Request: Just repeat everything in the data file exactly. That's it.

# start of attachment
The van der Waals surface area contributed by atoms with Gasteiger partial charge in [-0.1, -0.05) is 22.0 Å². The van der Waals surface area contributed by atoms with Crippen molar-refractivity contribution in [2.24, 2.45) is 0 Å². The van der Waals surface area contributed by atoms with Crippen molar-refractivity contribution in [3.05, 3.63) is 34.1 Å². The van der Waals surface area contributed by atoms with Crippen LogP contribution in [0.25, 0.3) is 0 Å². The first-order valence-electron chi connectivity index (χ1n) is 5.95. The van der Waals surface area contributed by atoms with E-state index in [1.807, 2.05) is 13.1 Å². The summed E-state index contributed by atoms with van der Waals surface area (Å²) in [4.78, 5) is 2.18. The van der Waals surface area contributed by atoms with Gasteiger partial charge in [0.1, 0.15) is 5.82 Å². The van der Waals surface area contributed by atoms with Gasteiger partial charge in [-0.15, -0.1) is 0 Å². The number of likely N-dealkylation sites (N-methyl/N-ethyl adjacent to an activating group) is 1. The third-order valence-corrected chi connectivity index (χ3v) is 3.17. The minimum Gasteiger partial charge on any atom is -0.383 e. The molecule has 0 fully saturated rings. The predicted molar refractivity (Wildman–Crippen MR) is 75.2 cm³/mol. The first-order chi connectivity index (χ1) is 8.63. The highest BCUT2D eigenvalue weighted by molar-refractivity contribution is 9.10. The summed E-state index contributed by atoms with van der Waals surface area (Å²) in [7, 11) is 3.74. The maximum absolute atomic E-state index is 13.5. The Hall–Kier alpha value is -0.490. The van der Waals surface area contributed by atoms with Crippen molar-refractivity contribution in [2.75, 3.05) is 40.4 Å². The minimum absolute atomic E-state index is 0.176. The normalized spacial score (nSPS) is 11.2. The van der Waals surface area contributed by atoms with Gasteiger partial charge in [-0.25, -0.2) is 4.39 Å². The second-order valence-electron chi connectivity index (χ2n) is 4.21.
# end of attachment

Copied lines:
The van der Waals surface area contributed by atoms with Gasteiger partial charge in [-0.1, -0.05) is 22.0 Å². The van der Waals surface area contributed by atoms with Crippen molar-refractivity contribution in [2.24, 2.45) is 0 Å². The van der Waals surface area contributed by atoms with Crippen molar-refractivity contribution in [3.05, 3.63) is 34.1 Å². The van der Waals surface area contributed by atoms with Crippen LogP contribution in [0.25, 0.3) is 0 Å². The first-order valence-electron chi connectivity index (χ1n) is 5.95. The van der Waals surface area contributed by atoms with E-state index in [1.807, 2.05) is 13.1 Å². The summed E-state index contributed by atoms with van der Waals surface area (Å²) in [4.78, 5) is 2.18. The van der Waals surface area contributed by atoms with Gasteiger partial charge in [0.1, 0.15) is 5.82 Å². The van der Waals surface area contributed by atoms with Gasteiger partial charge in [-0.15, -0.1) is 0 Å². The number of likely N-dealkylation sites (N-methyl/N-ethyl adjacent to an activating group) is 1. The third-order valence-corrected chi connectivity index (χ3v) is 3.17. The minimum Gasteiger partial charge on any atom is -0.383 e. The molecule has 0 fully saturated rings. The predicted molar refractivity (Wildman–Crippen MR) is 75.2 cm³/mol. The first-order chi connectivity index (χ1) is 8.63. The highest BCUT2D eigenvalue weighted by molar-refractivity contribution is 9.10. The summed E-state index contributed by atoms with van der Waals surface area (Å²) in [7, 11) is 3.74. The maximum absolute atomic E-state index is 13.5. The Hall–Kier alpha value is -0.490. The van der Waals surface area contributed by atoms with Crippen molar-refractivity contribution in [2.75, 3.05) is 40.4 Å². The minimum absolute atomic E-state index is 0.176. The normalized spacial score (nSPS) is 11.2. The van der Waals surface area contributed by atoms with Gasteiger partial charge in [-0.25, -0.2) is 4.39 Å². The second-order valence-electron chi connectivity index (χ2n) is 4.21.